Kusserow on Compliance: Questions Boards should be asking their compliance officer

Effective compliance programs require top-down commitment beginning at the Board level to oversee and support its implementation and operations.  The Board should have a committee to do this. The OIG compliance guidance calls for a Board level committee to oversee the Compliance Program (CP). The HHS Inspector General, General Dan Levinson has noted that the best boards as those that are active, questioning, and exercise (constructive) skepticism in their oversight. He further stated that Boards have a duty to ask probing questions about the operation of the Compliance Program, including how the compliance reporting system works and what reports they can expect on the reporting of compliance issues. They have a duty to ask probing questions about the goals and objective of the compliance program. The problem for most Boards is to know what type of questions they should be asking. Compliance Officers should assist them with this problem; however they in turn should be prepared to provide full and complete answers to them. The OIG and American Health Lawyers Association developed specific suggested questions that Board’s should be asking about the compliance program that the compliance officer should be prepared to provide proper responses to them. They jointly produced “Corporate Responsibility and Corporate Compliance: A Resource for Health Care Boards of Directors” and “Corporate Responsibility and Health Care Quality (2007): A Resource for Health Care Boards of Directors.” The following are drawn from these advisory documents:

  1. Does the compliance officer have sufficient authority to implement the program?
  2. What are the resources necessary to properly implement operate the program?
  3. Has compliance officer been given the sufficient resources to carry out the mission?
  4. Have compliance-related responsibilities been delegated across all levels of management?
  5. What evidence is there that all employees held equally accountable for compliance?
  6. How has the code been incorporated into corporate policies across the organization?
  7. What evidence is there that the code is understood and accepted across organization?
  8. Has management widely publicized importance of the code to all of its employees?
  9. Are there compliance-related policies that address operational compliance risk areas?
  10. Are there policies/procedures for the compliance program operation?
  11. How often are compliance-related policies reviewed and updated?
  12. What is the scope of compliance-related education and training?
  13. What evidence is there of the effectiveness of compliance training is effective?
  14. What measures are taken to enforce training mandates?
  15. What evidence that employees understand what is expected of them regarding compliance?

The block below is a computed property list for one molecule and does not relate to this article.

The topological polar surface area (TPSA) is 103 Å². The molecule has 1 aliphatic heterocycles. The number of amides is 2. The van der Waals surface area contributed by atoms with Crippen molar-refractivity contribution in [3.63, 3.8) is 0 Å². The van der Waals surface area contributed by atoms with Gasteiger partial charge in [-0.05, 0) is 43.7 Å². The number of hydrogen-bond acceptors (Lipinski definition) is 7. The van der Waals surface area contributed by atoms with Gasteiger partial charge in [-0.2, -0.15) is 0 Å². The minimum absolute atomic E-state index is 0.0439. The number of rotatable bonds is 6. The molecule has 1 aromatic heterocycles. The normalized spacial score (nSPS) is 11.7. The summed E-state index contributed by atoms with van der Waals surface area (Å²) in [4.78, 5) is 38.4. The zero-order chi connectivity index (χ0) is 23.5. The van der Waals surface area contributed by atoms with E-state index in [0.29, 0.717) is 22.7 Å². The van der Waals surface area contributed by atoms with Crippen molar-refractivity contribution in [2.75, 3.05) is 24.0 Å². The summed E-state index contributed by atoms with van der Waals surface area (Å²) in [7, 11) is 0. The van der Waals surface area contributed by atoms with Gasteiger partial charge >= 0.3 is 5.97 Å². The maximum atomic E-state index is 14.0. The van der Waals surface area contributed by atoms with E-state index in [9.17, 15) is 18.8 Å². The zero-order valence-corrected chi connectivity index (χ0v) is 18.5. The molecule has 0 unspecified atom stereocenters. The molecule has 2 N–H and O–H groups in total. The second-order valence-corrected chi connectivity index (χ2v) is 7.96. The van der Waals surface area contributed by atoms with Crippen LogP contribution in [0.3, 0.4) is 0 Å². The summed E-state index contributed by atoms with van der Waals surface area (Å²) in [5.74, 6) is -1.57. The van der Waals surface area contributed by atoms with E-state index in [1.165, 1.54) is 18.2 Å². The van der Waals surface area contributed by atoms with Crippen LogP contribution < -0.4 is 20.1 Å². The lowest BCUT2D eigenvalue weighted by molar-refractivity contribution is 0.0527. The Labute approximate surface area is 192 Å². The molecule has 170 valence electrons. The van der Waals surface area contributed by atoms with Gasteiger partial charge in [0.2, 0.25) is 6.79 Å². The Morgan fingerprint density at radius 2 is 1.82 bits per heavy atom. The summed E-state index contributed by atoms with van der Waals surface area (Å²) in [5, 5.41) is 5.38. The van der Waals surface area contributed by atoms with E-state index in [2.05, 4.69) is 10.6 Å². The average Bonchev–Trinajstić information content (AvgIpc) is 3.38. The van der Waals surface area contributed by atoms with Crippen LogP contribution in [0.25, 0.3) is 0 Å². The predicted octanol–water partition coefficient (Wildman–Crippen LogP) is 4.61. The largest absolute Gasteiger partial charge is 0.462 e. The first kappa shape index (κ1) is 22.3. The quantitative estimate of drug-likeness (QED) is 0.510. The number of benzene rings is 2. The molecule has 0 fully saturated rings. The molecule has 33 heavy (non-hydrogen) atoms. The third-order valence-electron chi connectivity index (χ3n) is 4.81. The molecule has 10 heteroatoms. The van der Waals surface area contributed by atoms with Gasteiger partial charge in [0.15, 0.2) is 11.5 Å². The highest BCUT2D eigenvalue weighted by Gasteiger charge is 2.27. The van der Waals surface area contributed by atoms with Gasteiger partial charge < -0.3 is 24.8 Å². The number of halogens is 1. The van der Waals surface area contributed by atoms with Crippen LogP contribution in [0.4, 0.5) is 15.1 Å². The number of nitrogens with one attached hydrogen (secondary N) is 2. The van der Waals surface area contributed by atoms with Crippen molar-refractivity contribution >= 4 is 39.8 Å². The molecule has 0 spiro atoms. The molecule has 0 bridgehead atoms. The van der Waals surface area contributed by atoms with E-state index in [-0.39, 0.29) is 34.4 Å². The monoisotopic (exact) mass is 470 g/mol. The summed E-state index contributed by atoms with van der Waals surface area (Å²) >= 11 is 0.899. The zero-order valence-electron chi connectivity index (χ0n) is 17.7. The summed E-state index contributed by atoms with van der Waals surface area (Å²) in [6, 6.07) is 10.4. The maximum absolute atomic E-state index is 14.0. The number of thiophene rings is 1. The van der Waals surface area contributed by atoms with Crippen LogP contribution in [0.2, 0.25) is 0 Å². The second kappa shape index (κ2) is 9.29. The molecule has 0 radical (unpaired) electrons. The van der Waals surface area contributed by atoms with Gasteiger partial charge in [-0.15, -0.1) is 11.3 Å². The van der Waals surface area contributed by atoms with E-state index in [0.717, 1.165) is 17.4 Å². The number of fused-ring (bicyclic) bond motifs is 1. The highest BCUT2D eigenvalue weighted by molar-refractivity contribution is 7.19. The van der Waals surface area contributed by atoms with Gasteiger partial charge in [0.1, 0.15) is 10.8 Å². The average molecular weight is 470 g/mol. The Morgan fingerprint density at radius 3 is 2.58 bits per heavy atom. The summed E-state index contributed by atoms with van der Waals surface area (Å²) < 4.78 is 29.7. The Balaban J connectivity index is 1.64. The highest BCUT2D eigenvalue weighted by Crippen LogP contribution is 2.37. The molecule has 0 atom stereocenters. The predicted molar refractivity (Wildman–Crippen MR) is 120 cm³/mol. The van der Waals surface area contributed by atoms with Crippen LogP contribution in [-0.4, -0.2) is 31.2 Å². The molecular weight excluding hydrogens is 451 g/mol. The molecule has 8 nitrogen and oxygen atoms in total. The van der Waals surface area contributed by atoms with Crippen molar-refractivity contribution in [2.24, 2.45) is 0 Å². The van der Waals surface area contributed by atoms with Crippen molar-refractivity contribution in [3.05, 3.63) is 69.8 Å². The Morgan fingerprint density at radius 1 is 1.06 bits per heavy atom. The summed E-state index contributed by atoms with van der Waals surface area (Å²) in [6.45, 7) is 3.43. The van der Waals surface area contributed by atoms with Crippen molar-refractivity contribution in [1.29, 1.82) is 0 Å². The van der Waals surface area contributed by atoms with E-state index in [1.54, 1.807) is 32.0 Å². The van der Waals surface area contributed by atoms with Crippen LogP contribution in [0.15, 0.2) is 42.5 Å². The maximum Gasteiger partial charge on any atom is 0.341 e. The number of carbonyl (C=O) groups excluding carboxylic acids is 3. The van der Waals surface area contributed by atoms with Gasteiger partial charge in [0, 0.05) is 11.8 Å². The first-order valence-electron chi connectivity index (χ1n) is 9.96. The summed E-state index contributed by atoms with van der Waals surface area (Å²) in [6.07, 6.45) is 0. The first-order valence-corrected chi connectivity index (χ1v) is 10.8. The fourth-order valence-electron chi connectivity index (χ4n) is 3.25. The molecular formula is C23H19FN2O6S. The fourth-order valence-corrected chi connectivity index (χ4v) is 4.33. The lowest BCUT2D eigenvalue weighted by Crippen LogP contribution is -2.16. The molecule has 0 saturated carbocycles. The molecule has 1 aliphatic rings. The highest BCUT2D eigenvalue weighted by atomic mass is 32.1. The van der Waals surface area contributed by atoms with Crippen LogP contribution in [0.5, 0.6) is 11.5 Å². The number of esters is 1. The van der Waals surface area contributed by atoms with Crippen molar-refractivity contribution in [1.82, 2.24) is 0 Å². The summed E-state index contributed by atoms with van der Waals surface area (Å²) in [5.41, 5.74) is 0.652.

16. How is compliance risks identified?
  17. What is the evidence that identified compliance risks are being addressed?
  18. How is the compliance program structured to address such risks?
  19. Does the compliance program undergo periodical independent effectiveness evaluation?
  20. What is the process for the evaluation and responding to suspected compliance violations?
  21. What kind of training is provided to those who conduct investigation of reported violations?
  22. How does Compliance, HRM & Legal Counsel coordinate resolving compliance issues?
  23. What are the policies to ensure preservation of relevant compliance program documents and information?
  24. What policies address protection of “whistleblowers” and those accused of misconduct?
  25. What are the results of ongoing compliance monitoring by all program managers?
  26. How is ongoing compliance auditing being performed and by whom?
  27. How often is sanction-screening conducted with what results?
  28. What are the results from sanction-screening and are they certified by responsible parties?
  29. Has the compliance program been evaluated for effectiveness by a qualified independent reviewer?
  30. What evidence is there concerning hotline operation and follow-up investigations?
  31. What are the metrics being used to evidence compliance program effectiveness?
  32. What are the results of an independent review and assessment of the compliance program?


Richard P. Kusserow served as DHHS Inspector General for 11 years. He currently is CEO of Strategic Management Services, LLC (SM), a firm that has assisted more than 3,000 organizations and entities with compliance related matters. The SM sister company, CRC, provides a wide range of compliance tools including sanction-screening.

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Copyright © 2017 Strategic Management Services, LLC. Published with permission.

Doctor, nurse indicted for fraudulent schemes involving unnecessary compounded medications